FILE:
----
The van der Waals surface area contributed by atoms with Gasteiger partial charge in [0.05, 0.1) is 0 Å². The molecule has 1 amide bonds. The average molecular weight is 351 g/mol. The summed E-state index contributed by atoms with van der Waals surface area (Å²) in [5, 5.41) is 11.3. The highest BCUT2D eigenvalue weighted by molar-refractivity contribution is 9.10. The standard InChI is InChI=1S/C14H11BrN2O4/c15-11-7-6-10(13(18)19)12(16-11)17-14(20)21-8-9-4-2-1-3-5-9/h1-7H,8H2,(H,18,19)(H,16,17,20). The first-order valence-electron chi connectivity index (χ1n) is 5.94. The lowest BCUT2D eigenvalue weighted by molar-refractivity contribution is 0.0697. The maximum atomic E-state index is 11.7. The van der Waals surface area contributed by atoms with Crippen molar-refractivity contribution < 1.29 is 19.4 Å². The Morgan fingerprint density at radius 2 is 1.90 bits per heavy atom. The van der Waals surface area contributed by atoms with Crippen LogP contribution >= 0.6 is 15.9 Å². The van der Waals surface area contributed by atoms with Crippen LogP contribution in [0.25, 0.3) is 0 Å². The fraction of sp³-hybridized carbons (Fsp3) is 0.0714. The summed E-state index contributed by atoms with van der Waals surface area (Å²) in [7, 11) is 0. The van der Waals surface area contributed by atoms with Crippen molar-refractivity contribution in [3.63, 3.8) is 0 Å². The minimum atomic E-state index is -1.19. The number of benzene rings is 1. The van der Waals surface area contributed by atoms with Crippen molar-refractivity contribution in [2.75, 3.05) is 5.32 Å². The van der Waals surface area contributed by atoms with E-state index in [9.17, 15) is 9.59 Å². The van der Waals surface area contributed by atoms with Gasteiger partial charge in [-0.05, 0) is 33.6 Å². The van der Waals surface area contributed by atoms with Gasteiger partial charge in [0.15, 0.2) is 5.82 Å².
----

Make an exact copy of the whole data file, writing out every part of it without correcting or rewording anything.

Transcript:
The van der Waals surface area contributed by atoms with Gasteiger partial charge in [0.05, 0.1) is 0 Å². The molecule has 1 amide bonds. The average molecular weight is 351 g/mol. The summed E-state index contributed by atoms with van der Waals surface area (Å²) in [5, 5.41) is 11.3. The highest BCUT2D eigenvalue weighted by molar-refractivity contribution is 9.10. The standard InChI is InChI=1S/C14H11BrN2O4/c15-11-7-6-10(13(18)19)12(16-11)17-14(20)21-8-9-4-2-1-3-5-9/h1-7H,8H2,(H,18,19)(H,16,17,20). The first-order valence-electron chi connectivity index (χ1n) is 5.94. The lowest BCUT2D eigenvalue weighted by molar-refractivity contribution is 0.0697. The maximum atomic E-state index is 11.7. The van der Waals surface area contributed by atoms with Crippen molar-refractivity contribution < 1.29 is 19.4 Å². The Morgan fingerprint density at radius 2 is 1.90 bits per heavy atom. The van der Waals surface area contributed by atoms with Crippen LogP contribution >= 0.6 is 15.9 Å². The van der Waals surface area contributed by atoms with Crippen LogP contribution in [0.25, 0.3) is 0 Å². The fraction of sp³-hybridized carbons (Fsp3) is 0.0714. The summed E-state index contributed by atoms with van der Waals surface area (Å²) in [7, 11) is 0. The van der Waals surface area contributed by atoms with Crippen molar-refractivity contribution in [3.63, 3.8) is 0 Å². The minimum atomic E-state index is -1.19. The number of benzene rings is 1. The van der Waals surface area contributed by atoms with Crippen molar-refractivity contribution in [2.75, 3.05) is 5.32 Å². The van der Waals surface area contributed by atoms with E-state index in [9.17, 15) is 9.59 Å². The van der Waals surface area contributed by atoms with Gasteiger partial charge in [-0.05, 0) is 33.6 Å². The van der Waals surface area contributed by atoms with Gasteiger partial charge in [0.15, 0.2) is 5.82 Å².